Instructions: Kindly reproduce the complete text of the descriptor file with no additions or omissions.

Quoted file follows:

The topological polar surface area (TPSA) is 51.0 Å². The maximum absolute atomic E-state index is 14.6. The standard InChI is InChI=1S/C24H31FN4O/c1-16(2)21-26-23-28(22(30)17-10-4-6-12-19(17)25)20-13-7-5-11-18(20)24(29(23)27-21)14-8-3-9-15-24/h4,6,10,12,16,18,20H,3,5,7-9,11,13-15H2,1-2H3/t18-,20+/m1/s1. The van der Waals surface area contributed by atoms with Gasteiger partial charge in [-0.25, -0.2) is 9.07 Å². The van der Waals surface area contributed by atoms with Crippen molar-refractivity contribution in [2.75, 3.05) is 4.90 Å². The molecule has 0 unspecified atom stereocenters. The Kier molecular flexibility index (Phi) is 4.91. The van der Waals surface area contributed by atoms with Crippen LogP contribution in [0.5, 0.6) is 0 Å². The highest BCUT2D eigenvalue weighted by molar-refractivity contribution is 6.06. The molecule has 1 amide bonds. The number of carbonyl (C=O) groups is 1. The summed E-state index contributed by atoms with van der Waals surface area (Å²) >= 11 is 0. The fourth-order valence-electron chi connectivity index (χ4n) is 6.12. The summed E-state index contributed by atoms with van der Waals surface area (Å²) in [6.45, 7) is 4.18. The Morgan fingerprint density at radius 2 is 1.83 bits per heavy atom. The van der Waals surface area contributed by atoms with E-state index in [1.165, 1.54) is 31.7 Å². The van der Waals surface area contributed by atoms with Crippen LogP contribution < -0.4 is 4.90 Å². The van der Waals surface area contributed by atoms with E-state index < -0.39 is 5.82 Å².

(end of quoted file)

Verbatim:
The topological polar surface area (TPSA) is 51.0 Å². The maximum absolute atomic E-state index is 14.6. The standard InChI is InChI=1S/C24H31FN4O/c1-16(2)21-26-23-28(22(30)17-10-4-6-12-19(17)25)20-13-7-5-11-18(20)24(29(23)27-21)14-8-3-9-15-24/h4,6,10,12,16,18,20H,3,5,7-9,11,13-15H2,1-2H3/t18-,20+/m1/s1. The van der Waals surface area contributed by atoms with Gasteiger partial charge in [-0.25, -0.2) is 9.07 Å². The van der Waals surface area contributed by atoms with Crippen molar-refractivity contribution in [2.75, 3.05) is 4.90 Å². The molecule has 0 unspecified atom stereocenters. The Kier molecular flexibility index (Phi) is 4.91. The van der Waals surface area contributed by atoms with Crippen LogP contribution in [0.5, 0.6) is 0 Å². The highest BCUT2D eigenvalue weighted by molar-refractivity contribution is 6.06. The molecule has 1 amide bonds. The number of carbonyl (C=O) groups is 1. The summed E-state index contributed by atoms with van der Waals surface area (Å²) >= 11 is 0. The fourth-order valence-electron chi connectivity index (χ4n) is 6.12. The summed E-state index contributed by atoms with van der Waals surface area (Å²) in [6.45, 7) is 4.18. The Morgan fingerprint density at radius 2 is 1.83 bits per heavy atom. The van der Waals surface area contributed by atoms with E-state index in [1.165, 1.54) is 31.7 Å². The van der Waals surface area contributed by atoms with Crippen LogP contribution < -0.4 is 4.90 Å². The van der Waals surface area contributed by atoms with E-state index < -0.39 is 5.82 Å².